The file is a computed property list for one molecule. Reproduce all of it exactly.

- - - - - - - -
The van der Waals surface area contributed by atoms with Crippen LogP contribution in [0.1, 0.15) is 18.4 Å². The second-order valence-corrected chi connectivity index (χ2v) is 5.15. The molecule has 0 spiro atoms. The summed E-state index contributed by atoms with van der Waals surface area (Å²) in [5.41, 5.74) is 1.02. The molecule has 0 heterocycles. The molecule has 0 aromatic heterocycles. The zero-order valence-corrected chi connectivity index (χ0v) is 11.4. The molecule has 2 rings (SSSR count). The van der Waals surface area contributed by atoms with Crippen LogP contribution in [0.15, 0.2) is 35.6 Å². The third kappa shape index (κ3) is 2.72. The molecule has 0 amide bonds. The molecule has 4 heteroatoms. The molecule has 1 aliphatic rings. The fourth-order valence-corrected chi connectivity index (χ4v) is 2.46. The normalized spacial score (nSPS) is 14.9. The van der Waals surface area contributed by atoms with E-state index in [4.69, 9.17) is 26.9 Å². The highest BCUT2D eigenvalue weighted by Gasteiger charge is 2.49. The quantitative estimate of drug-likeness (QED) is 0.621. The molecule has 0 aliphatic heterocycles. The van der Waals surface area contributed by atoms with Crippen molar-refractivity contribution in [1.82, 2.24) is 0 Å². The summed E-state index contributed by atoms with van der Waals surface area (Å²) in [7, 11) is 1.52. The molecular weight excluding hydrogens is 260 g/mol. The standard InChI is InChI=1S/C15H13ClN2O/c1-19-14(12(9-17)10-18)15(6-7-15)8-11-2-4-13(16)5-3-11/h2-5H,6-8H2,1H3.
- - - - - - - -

The van der Waals surface area contributed by atoms with Crippen LogP contribution in [0.1, 0.15) is 18.4 Å². The second-order valence-corrected chi connectivity index (χ2v) is 5.15. The molecule has 0 spiro atoms. The summed E-state index contributed by atoms with van der Waals surface area (Å²) in [5.41, 5.74) is 1.02. The molecule has 0 heterocycles. The molecule has 0 aromatic heterocycles. The zero-order valence-corrected chi connectivity index (χ0v) is 11.4. The molecule has 2 rings (SSSR count). The van der Waals surface area contributed by atoms with Crippen LogP contribution in [0.15, 0.2) is 35.6 Å². The third kappa shape index (κ3) is 2.72. The molecule has 0 amide bonds. The molecule has 4 heteroatoms. The molecule has 1 aliphatic rings. The fourth-order valence-corrected chi connectivity index (χ4v) is 2.46. The normalized spacial score (nSPS) is 14.9. The van der Waals surface area contributed by atoms with E-state index in [4.69, 9.17) is 26.9 Å². The highest BCUT2D eigenvalue weighted by Gasteiger charge is 2.49. The quantitative estimate of drug-likeness (QED) is 0.621. The molecule has 0 aliphatic heterocycles. The van der Waals surface area contributed by atoms with Crippen molar-refractivity contribution in [1.82, 2.24) is 0 Å². The summed E-state index contributed by atoms with van der Waals surface area (Å²) in [7, 11) is 1.52. The molecular weight excluding hydrogens is 260 g/mol. The standard InChI is InChI=1S/C15H13ClN2O/c1-19-14(12(9-17)10-18)15(6-7-15)8-11-2-4-13(16)5-3-11/h2-5H,6-8H2,1H3.